"When Hillary Clinton was looking to run for senator of New York, she had no connection to New York at all. She was from Chicago to Arkansas," Connor said. "And she got approached by various pro-terrorist politicians."

These included Rep. Luis Gutierrez (D-IL), Rep. Nydia Velazquez (D-NY), and New York city councilman Jose Rivera, who according to Kolb, gave Clinton "a packet on clemency" and requested that she "speak to the president and ask him to consider executive clemency" for the FALN. A couple of weeks later, clemency was granted to the terrorists and Clinton's Senate campaign expressed support for the move so long as the terrorists renounced violence.

"She was up to her ears in this," Connor said.

The terrorists didn't immediately accept the clemencies because they were hesitant to renounce violence, and then-Deputy Attorney General Eric Holder allowed the terrorists to have conference calls with each other–which isn't typically done in clemency cases–and ignored input from the FBI and the Federal Bureau of Prisons.

Three weeks into the terrorists' refusal to renounce violence, Clinton flipped and opposed her husband's decision to grant clemency due to the public backlash against it, only to flip yet again in favor of the clemencies when 14 out of the 16 terrorists agreed to renounce violence.

"It's so typical," Connor said. "The political winds shifted whichever way, and she went with it."

Congress attempted to investigate the pardons further, but the president claimed executive privilege, effectively stonewalling the investigation.

There is a growing movement for a second clemency to be granted to Oscar López Rivera, who is one of the FALN founders and didn't accept clemency because clemency wasn't offered to one of the terrorists in prison.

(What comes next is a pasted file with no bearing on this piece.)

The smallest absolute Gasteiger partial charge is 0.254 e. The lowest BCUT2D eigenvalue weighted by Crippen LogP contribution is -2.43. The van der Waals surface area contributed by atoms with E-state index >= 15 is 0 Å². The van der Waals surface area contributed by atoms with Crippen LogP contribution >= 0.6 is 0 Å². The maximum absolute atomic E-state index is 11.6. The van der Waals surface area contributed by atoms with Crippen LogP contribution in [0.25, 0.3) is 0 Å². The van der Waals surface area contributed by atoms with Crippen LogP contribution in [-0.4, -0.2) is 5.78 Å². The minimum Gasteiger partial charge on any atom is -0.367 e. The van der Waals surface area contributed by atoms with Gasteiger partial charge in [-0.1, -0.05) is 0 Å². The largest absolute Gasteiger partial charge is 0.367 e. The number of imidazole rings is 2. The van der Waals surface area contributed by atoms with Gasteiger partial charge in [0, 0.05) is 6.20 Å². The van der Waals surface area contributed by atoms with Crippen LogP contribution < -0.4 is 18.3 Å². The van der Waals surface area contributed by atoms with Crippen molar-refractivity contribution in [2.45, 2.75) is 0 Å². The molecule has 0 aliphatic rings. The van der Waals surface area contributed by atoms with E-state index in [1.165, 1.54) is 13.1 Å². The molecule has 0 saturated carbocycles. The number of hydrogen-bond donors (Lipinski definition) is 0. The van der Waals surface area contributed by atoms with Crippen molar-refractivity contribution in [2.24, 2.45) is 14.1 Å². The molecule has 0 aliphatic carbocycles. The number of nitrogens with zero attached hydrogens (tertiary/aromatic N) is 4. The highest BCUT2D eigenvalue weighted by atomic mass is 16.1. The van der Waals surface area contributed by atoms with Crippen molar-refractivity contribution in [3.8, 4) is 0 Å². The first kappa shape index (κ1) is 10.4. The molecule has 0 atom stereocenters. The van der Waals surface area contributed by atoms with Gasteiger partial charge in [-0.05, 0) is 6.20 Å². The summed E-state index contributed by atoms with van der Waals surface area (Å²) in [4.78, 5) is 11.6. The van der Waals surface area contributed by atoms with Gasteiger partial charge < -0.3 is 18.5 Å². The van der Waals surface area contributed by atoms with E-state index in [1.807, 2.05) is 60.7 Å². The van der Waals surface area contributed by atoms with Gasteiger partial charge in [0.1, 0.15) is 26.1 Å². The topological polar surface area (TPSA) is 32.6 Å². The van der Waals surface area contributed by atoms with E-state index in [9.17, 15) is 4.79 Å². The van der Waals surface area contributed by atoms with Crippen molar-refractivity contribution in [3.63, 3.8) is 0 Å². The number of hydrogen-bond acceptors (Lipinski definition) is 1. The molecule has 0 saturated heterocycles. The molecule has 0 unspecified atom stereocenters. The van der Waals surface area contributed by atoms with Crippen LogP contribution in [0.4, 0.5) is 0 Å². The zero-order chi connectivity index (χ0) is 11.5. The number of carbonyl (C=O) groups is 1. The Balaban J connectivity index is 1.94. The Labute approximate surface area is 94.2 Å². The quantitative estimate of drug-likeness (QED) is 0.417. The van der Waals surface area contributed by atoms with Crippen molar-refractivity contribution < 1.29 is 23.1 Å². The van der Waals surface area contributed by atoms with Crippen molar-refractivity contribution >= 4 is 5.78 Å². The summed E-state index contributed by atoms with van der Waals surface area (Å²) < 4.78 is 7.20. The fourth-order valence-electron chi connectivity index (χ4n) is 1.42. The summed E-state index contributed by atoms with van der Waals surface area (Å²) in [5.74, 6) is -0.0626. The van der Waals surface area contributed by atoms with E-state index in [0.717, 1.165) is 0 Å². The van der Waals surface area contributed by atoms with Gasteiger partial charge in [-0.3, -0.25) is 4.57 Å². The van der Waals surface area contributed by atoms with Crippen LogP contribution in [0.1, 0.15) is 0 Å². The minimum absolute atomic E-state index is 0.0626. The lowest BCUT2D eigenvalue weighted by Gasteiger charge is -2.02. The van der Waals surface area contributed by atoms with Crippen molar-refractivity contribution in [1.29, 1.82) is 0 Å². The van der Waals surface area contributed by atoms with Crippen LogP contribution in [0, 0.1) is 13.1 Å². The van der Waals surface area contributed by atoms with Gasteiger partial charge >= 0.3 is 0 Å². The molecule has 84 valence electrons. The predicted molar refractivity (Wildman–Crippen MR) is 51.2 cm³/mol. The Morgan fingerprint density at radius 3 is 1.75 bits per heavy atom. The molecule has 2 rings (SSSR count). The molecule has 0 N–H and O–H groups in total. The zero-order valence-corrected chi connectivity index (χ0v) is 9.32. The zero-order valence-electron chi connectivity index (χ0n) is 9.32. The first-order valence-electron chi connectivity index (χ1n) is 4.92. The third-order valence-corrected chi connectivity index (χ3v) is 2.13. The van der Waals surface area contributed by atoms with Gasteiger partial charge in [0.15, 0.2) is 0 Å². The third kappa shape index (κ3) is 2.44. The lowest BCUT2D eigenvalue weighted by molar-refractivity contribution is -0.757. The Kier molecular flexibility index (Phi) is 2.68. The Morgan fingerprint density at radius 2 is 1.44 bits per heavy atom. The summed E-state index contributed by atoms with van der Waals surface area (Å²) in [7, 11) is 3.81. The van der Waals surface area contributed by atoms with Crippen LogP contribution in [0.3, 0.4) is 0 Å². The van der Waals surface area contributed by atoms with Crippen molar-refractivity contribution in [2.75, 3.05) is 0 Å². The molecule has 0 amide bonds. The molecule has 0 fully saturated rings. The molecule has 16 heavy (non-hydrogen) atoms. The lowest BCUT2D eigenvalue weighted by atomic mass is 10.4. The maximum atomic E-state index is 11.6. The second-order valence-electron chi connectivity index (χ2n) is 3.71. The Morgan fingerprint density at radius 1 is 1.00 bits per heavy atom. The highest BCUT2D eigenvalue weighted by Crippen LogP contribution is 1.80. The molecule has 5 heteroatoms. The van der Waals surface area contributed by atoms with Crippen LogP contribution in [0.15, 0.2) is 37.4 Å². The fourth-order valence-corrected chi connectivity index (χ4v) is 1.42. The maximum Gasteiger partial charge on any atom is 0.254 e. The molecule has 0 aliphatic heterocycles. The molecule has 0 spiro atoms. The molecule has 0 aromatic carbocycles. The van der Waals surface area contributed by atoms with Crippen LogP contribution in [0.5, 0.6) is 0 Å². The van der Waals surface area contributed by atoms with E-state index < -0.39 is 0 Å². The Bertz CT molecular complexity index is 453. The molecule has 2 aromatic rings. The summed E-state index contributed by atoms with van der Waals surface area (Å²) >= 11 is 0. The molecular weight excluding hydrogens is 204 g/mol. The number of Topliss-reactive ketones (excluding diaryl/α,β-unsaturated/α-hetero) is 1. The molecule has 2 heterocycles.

Connor attended López Rivera's parole hearing and was hoping to hear a contrite, sincere apology from López Rivera about his role in the bombings and his father's murder. Instead, all López Rivera gave was "lies" and "obfuscations" and refused to acknowledge the evil acts of violence he committed.

Sen. Bernie Sanders (I-VT) has called for President Barack Obama to pardon López Rivera because he is "a Vietnam War veteran who was awarded a Bronze Star" and has served in prison longer than Nelson Mandela, conveniently ignoring López Rivera's involvement in terror attacks after Vietnam.

It particularly irks Connor when López Rivera's sympathizers clamor for his release just because he hasn't been able to watch his children and grandchildren grow up.

"I didn't get to spend time with my father. My father didn't get to meet his grandkids, and whose fault is that?" Connor said.

Connor hopes to see Clinton grilled at some point in the campaign on if she'll grant a second clemency to López Rivera, given her role in the FALN's clemencies in 1999. He would love to see those clemencies become a campaign issue, because the most important thing is justice, which to him would involve not only bringing Morales and cop-killer Assata Shakur, originally known as Joanne Chesimard, back to the U.S. to serve out their sentences, but also an acknowledgement from the Clintons and Holder that granting clemency to the terrorists that murdered his father was wrong and done for political purposes.

But in all likelihood, Clinton will simply say in response, "What difference does it make?"

"They let these guys go and all for politics, and it hurts," Connor said.